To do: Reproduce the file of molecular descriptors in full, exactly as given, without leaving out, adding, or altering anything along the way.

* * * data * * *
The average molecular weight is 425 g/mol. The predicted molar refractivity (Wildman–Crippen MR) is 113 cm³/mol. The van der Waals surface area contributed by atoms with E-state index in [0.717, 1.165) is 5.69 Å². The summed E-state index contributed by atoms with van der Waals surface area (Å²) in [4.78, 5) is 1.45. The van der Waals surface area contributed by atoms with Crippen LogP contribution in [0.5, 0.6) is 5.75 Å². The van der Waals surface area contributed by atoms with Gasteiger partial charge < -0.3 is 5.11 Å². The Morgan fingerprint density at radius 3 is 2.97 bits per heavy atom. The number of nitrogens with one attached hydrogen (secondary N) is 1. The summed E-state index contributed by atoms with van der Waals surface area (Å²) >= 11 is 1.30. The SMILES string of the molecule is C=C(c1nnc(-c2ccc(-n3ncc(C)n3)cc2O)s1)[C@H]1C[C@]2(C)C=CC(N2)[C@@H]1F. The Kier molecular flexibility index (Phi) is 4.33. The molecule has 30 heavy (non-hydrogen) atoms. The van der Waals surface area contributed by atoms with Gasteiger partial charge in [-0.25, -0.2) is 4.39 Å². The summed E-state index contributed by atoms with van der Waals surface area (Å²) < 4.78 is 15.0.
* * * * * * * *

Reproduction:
The average molecular weight is 425 g/mol. The predicted molar refractivity (Wildman–Crippen MR) is 113 cm³/mol. The van der Waals surface area contributed by atoms with E-state index in [0.717, 1.165) is 5.69 Å². The summed E-state index contributed by atoms with van der Waals surface area (Å²) in [4.78, 5) is 1.45. The van der Waals surface area contributed by atoms with Crippen LogP contribution in [0.5, 0.6) is 5.75 Å². The van der Waals surface area contributed by atoms with Gasteiger partial charge < -0.3 is 5.11 Å². The Morgan fingerprint density at radius 3 is 2.97 bits per heavy atom. The number of nitrogens with one attached hydrogen (secondary N) is 1. The summed E-state index contributed by atoms with van der Waals surface area (Å²) >= 11 is 1.30. The SMILES string of the molecule is C=C(c1nnc(-c2ccc(-n3ncc(C)n3)cc2O)s1)[C@H]1C[C@]2(C)C=CC(N2)[C@@H]1F. The Kier molecular flexibility index (Phi) is 4.33. The molecule has 30 heavy (non-hydrogen) atoms. The van der Waals surface area contributed by atoms with Gasteiger partial charge in [-0.25, -0.2) is 4.39 Å². The summed E-state index contributed by atoms with van der Waals surface area (Å²) < 4.78 is 15.0.